To get the most out of this experience, you’ll need to learn how to block out all the unpleasant and un-pretty side effects of large crowds. If you can manage that, then I promise you’ll be transported to a perfect, pink dream world totally free from the pressures of capitalism.
The cherry blossoms and their festival are a herald of spring in D.C. For some, it’s a natural feast for the eyes with pink blooms sprouting up along the tidal basin, and a time to remember the bond forged through a simple gift from Tokyo mayor Yukio Ozaki in 1912. For others–namely the 1.5 million people that descend upon D.C. to see these 3,000-plus trees–it’s a living nightmare. For me, it’s a little bit of both, but with good planning and a strong elbow defense, you can face the crowds with ease. This year, despite the tree whisperers getting the prediction totally wrong (I’ll forgive them because global warming is obviously messing their ish up), the blossoms are impressive.
Money Score: Excellent
Free! Free! Free! The best things in life really are free, and we have Japan to thank for this little corner of beauty in D.C. This is my absolute favorite event in the district, and I look forward to it every year. I was sad to miss it last year during my year abroad in Paris, which is saying a lot since I’m obsessed with that city in all ways. Give me pink, fluffy things, and I’m all in.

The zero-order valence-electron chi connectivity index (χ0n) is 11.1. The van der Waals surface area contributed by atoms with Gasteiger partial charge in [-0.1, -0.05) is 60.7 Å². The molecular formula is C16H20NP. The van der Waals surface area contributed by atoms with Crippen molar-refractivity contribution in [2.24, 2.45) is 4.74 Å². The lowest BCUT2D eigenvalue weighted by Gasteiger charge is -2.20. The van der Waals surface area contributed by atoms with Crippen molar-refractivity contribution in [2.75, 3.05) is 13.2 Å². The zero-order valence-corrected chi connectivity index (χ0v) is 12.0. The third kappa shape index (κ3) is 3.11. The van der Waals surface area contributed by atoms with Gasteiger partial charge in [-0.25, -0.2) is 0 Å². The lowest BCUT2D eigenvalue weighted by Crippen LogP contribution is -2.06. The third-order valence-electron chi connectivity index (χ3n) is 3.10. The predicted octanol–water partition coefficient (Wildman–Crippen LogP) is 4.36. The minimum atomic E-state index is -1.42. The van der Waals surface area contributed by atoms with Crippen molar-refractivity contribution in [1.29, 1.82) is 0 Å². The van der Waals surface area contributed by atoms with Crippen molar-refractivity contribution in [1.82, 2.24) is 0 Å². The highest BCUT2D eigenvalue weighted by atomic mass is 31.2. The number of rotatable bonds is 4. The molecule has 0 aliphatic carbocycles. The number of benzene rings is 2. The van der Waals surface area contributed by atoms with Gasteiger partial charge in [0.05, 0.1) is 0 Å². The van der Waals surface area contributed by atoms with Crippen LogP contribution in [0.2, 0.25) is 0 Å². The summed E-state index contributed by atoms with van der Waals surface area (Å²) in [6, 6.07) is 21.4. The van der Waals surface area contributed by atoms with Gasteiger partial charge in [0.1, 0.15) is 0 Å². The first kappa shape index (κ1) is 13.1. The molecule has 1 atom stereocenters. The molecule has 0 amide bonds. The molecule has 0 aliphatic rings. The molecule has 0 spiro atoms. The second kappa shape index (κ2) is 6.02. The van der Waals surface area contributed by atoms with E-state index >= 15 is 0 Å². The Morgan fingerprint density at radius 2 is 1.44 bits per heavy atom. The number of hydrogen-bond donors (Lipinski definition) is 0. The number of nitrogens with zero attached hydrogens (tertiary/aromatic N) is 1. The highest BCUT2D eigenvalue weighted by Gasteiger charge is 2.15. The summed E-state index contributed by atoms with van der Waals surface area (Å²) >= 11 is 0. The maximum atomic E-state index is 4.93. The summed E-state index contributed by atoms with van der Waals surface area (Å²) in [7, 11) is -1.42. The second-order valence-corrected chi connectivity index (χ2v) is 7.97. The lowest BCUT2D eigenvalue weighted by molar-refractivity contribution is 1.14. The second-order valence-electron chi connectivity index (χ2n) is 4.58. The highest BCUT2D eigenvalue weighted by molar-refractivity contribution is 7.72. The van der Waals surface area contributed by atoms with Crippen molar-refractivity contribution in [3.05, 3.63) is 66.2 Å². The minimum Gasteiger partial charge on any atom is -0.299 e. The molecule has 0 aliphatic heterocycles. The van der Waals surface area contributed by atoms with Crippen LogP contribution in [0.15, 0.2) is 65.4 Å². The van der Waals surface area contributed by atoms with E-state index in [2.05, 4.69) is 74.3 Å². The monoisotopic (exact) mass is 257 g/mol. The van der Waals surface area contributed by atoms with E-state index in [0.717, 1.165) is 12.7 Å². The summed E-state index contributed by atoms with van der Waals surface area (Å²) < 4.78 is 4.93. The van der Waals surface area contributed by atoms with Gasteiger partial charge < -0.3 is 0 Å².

Consciousness Score: Excellent
The blossoms are a beautiful symbol of peace and friendship, and I can’t help but reflect on happy thoughts as I stroll under these thick blooms. If you feel yourself getting frustrated by slow walkers, strollers, and dense crowds, take a breath, look up, and repeat: peace and friendship. I like to walk through the Franklin D. Roosevelt memorial (my favorite, in fact), past the Japanese stone pagoda, and up to the Martin Luther King Jr. memorial. Along the way, I can’t help but think magical things. My mind wanders to President Roosevelt, and how he guided the U.S. through the Great Depression and World War II. It’s fitting that his memorial on the National Mall is situated in a beautiful location covered in blossoms. Stand by the fountains, and you’ll catch the scent of sakura. Close your eyes, and you might be able to block out the whiff of hot dogs emanating from the street vendors.
The beauty is double-edged. On one side, it’s great that people put down their phones to admire their natural surroundings (including myself, settle down). On the other hand, the scene may be too good not to snap away for bragging rights on Instagram. Insider tip: Get there early to photobomb all the brides trying to get those coveted blossom-framed shots.
‘All the Feels’ Score: Excellent
Okay, hear me out. You have to be there at the crack of dawn if you want to save your sanity. Otherwise, wear your bathing suit, because you’ll likely get shoved into the tidal basin due to the crazy crowds. The sights and smells are pure spring, with the prettiest, softest, pink hues enveloping you. Don’t mind the full news crews, chatty tourists, and military choppers constantly flying overhead—that will only piss you off and take you out of the moment. Ignore everyone and everything, except the call of those pristine, pillows of heaven.